‘New Territory’ dir. Alexander Newton
Three children experience a formative incident while at play in a forest.
Writer-Director: Alexander Newton
DOP: A. Clint Litton
Editor: Alexander Newton
Producer: Neena Litton & Amanda Bayard
Key Cast: Dylan Cleary, Emily Cofer, Adam Campbell
C8: The film is based on the short story by your father W. R. Newton. When did you read this story and why did you decide to adapt it?
AN: It had just gotten published in a short story collection, so my father had sent it around to my siblings and me. Around that time I was beginning work on a feature script that had similar themes, so I decided it would be a good idea to take a crack at adapting it.
C8: What are the challenges in adapting a short story for the screen?
AN: The biggest challenge is probably getting over the idea that you are just transcribing the story into a script. Having a short story means you have a solid blueprint, but you still have to make it your own and find your own rhythms.
C8: From start to finish how long did the scriptwriting process take you?
AN: I’d say a couple of months. The nice thing about a short is you can go over it pretty quickly and it’s easy to get feedback from friends.
C8: Did you find it difficult to remain objective throughout the process as the short story was written by your father?
AN: Not really. I added a character, changed the time period, and reworked the ending among other things. We talked about it early on and I told him that I’d be changing a few things and he said go for it. There was a pretty simple central idea in there, this loss of innocence, so I think he knew that would remain intact.
C8: You directed and edited the film. Were there any scenes that you found difficult to cut or anything you didn’t include?
AN: Since I cut my own stuff, I’m always thinking about how it’s going to be assembled. And then once I’m in post, I know I have to let go of any precious feelings that might be lingering from the set experience and do what works for the film. I think in general when you’re doing small films or shorts you don’t have the luxury of having a bunch of deleted scenes or ideas. If something needs to be deleted, take it off the page beforehand. You don’t want to waste a lot of time and money, not to mention the cast and crew’s time, on stuff that you don’t need. That said, the editing for this one required a lot of finessing, which in some cases was easy and other cases proved difficult.
C8: How early was the decision made to have sparse dialogue?
AN: I’m not a big dialogue person in general, and there wasn’t much in the final script. There’s actually no dialogue in the final version, and that was because I realized in post that it didn’t need any. Anytime I can do a scene and get my point across without words, I’m happy. Great dialogue is an awesome thing, and I think hard to come by. A lot of my favorite films are more visually driven in terms of story, and that’s a place I’m trying to get to.
C8: They say ‘never work with children’. What was it like shooting a film where the whole cast is made up of children?
AN: We were very lucky. We had great kids with great parents, and had a fairly easy-going three day shoot.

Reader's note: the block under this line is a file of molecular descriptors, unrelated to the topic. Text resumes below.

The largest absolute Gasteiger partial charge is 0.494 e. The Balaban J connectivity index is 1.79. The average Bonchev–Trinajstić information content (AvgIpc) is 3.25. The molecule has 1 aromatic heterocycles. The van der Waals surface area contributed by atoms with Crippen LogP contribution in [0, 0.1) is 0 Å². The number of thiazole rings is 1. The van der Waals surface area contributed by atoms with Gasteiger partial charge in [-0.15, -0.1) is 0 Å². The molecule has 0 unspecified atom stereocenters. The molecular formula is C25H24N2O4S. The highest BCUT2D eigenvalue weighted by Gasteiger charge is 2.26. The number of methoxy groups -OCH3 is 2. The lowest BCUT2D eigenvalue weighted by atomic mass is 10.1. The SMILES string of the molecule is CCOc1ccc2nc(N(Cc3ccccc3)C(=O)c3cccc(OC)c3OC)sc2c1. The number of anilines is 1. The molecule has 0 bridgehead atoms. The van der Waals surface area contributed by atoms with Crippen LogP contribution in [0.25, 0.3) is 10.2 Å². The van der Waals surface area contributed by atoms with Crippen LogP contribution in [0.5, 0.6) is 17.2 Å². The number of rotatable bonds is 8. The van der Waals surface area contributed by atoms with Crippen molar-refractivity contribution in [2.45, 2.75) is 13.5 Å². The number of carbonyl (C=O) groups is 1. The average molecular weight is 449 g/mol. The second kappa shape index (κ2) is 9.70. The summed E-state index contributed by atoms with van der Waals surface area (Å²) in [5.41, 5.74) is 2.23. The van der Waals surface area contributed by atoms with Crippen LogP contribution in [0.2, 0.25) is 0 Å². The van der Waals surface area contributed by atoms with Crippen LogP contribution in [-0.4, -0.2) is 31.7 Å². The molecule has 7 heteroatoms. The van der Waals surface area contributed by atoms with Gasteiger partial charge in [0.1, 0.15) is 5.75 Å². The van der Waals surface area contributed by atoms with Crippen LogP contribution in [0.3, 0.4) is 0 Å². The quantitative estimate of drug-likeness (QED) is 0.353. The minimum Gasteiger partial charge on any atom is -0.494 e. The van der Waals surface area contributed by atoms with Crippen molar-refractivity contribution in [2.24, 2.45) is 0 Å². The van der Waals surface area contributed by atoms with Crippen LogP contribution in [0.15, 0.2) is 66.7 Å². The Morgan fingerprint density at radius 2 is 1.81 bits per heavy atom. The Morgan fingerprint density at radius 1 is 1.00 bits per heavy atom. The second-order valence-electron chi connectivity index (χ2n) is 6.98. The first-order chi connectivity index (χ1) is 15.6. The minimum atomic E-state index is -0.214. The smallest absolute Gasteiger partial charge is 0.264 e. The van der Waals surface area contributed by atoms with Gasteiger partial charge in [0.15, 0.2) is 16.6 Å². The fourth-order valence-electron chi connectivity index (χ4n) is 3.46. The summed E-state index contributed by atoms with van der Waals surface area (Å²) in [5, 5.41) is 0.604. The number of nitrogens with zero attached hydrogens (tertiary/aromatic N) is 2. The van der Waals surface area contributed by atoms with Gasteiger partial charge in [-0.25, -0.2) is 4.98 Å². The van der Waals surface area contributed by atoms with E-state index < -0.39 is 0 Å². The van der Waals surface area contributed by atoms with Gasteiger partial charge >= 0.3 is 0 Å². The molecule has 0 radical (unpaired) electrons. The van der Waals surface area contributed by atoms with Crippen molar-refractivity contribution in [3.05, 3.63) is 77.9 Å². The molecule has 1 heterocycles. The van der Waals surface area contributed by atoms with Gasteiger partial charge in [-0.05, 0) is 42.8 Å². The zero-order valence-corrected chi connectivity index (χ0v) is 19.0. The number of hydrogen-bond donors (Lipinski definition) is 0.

C8: What advice would you give to emerging filmmakers who are thinking on working with children?
AN: You’re not just casting a kid, you’re casting a scenario that includes their parents and even siblings being around the set. It can be a lot of work for the production team, and that kind of thing needs to be taken into account. Try to find the ones who are actually kids, not the ones who are ‘acting’ like them.
C8: You had written and directed three short films prior to ‘New Territory’. How has your directorial style evolved over time?
AN: I’ve done over half a dozen at this point. I don’t know if I can fully answer that. I know that I’ve established an approach, and I know that I really enjoy the process. I’m aware of my weaknesses, and I’m working on those things to see if I can improve. A lot of directing is knowing what you want, and that’s derived from a strong emotional core that you find in whatever story you’re telling. You might not always be right, but at least you’ll be on track. I feel like every time I make something, I should learn a little more about anticipating what will work for my approach. I’ve learned a lot, but I’m still green.
C8: You attended Savannah College Of Art and Design’s MFA Film programme. How important was this to forging your own identity as a filmmaker?
AN: It was huge. SCAD gave me an amazing bubble in which to experiment. Most of the collaborators I have now are a result of my experience there. It’s very cool these days to say that film school is irrelevant, and if you already have the connections and crew members it probably is, but SCAD gave me so many opportunities to test-run what it takes to make a film with amazingly talented peers, and that’s hard to stumble upon by yourself.
C8: Do you think that emerging filmmakers need a strong online presence to be successful?
AN: Not necessarily. You could not have a Twitter account or Facebook page and your film could get into Sundance. I know established filmmakers who don’t engage online and are still known for making great work. It all depends on your personality. I’d say the biggest thing is not to force it. Be yourself.
C8: What do you think makes for a good collaboration?
AN: Honesty and trust, and a drink at the end of the day’s work.
C8: What’s next for Alexander Newton?
AN: I have two features I’m going to make, one about a rural upbringing that’s a draft, and another that’s an anthropologist character study that’s in treatment form. They’re kind of in a race to see which one get’s funding first. I’m pulling for one or the other, depending on the day.
You can find out more about Alexander Newton here.